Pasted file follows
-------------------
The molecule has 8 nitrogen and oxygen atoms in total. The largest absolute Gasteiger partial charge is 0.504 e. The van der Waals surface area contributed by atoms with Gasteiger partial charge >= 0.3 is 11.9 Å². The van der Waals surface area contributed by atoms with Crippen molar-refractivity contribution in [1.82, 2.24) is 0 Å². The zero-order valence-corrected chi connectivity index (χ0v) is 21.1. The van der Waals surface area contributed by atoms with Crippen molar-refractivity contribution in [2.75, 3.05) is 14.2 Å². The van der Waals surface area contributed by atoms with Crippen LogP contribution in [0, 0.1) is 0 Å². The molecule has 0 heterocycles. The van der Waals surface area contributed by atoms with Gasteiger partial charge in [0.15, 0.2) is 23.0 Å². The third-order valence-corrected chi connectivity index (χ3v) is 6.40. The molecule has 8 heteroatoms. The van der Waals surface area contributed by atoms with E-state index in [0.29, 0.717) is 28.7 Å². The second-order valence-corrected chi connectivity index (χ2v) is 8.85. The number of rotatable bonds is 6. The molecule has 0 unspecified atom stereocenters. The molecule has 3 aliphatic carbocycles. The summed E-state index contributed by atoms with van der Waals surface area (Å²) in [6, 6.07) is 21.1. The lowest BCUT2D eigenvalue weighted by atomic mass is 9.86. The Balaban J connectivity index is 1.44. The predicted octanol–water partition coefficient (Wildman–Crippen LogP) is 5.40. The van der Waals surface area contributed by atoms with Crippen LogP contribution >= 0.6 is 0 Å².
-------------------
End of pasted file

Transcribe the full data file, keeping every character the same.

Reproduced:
The molecule has 8 nitrogen and oxygen atoms in total. The largest absolute Gasteiger partial charge is 0.504 e. The van der Waals surface area contributed by atoms with Gasteiger partial charge >= 0.3 is 11.9 Å². The van der Waals surface area contributed by atoms with Crippen molar-refractivity contribution in [1.82, 2.24) is 0 Å². The zero-order valence-corrected chi connectivity index (χ0v) is 21.1. The van der Waals surface area contributed by atoms with Crippen molar-refractivity contribution in [2.75, 3.05) is 14.2 Å². The van der Waals surface area contributed by atoms with Crippen LogP contribution in [0, 0.1) is 0 Å². The molecule has 0 heterocycles. The van der Waals surface area contributed by atoms with Gasteiger partial charge in [0.15, 0.2) is 23.0 Å². The third-order valence-corrected chi connectivity index (χ3v) is 6.40. The molecule has 8 heteroatoms. The van der Waals surface area contributed by atoms with E-state index in [0.29, 0.717) is 28.7 Å². The second-order valence-corrected chi connectivity index (χ2v) is 8.85. The number of rotatable bonds is 6. The molecule has 0 unspecified atom stereocenters. The molecule has 3 aliphatic carbocycles. The summed E-state index contributed by atoms with van der Waals surface area (Å²) in [6, 6.07) is 21.1. The lowest BCUT2D eigenvalue weighted by atomic mass is 9.86. The Balaban J connectivity index is 1.44. The predicted octanol–water partition coefficient (Wildman–Crippen LogP) is 5.40. The van der Waals surface area contributed by atoms with Crippen LogP contribution >= 0.6 is 0 Å².